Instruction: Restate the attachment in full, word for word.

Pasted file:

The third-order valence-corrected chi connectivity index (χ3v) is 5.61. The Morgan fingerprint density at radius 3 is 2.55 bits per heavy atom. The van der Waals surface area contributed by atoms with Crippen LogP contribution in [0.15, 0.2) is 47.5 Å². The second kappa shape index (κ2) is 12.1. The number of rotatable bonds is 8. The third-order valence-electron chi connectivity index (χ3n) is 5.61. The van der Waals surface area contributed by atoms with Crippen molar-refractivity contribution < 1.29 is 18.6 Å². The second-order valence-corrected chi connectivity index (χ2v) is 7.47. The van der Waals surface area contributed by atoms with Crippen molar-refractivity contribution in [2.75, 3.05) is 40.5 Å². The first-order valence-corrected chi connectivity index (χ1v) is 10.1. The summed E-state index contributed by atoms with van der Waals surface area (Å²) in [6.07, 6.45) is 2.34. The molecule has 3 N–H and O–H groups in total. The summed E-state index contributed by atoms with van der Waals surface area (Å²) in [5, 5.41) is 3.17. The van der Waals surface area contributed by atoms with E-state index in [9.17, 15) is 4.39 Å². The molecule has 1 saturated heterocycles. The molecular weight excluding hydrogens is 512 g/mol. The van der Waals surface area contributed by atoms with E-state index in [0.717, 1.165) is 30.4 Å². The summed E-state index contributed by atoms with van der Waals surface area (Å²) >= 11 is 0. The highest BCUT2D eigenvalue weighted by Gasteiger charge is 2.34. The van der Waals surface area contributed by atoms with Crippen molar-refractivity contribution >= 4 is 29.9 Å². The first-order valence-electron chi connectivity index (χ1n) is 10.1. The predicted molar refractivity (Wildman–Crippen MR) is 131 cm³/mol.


The third-order valence-corrected chi connectivity index (χ3v) is 5.61. The Morgan fingerprint density at radius 3 is 2.55 bits per heavy atom. The van der Waals surface area contributed by atoms with Crippen LogP contribution in [0.15, 0.2) is 47.5 Å². The second kappa shape index (κ2) is 12.1. The number of rotatable bonds is 8. The third-order valence-electron chi connectivity index (χ3n) is 5.61. The van der Waals surface area contributed by atoms with Crippen molar-refractivity contribution < 1.29 is 18.6 Å². The second-order valence-corrected chi connectivity index (χ2v) is 7.47. The van der Waals surface area contributed by atoms with Crippen molar-refractivity contribution in [2.75, 3.05) is 40.5 Å². The first-order valence-corrected chi connectivity index (χ1v) is 10.1. The summed E-state index contributed by atoms with van der Waals surface area (Å²) in [6.07, 6.45) is 2.34. The molecule has 3 N–H and O–H groups in total. The summed E-state index contributed by atoms with van der Waals surface area (Å²) in [5, 5.41) is 3.17. The van der Waals surface area contributed by atoms with E-state index in [9.17, 15) is 4.39 Å². The molecule has 1 saturated heterocycles. The molecular weight excluding hydrogens is 512 g/mol. The van der Waals surface area contributed by atoms with E-state index in [0.717, 1.165) is 30.4 Å². The summed E-state index contributed by atoms with van der Waals surface area (Å²) >= 11 is 0. The highest BCUT2D eigenvalue weighted by Gasteiger charge is 2.34. The van der Waals surface area contributed by atoms with Crippen molar-refractivity contribution >= 4 is 29.9 Å². The first-order valence-electron chi connectivity index (χ1n) is 10.1. The predicted molar refractivity (Wildman–Crippen MR) is 131 cm³/mol.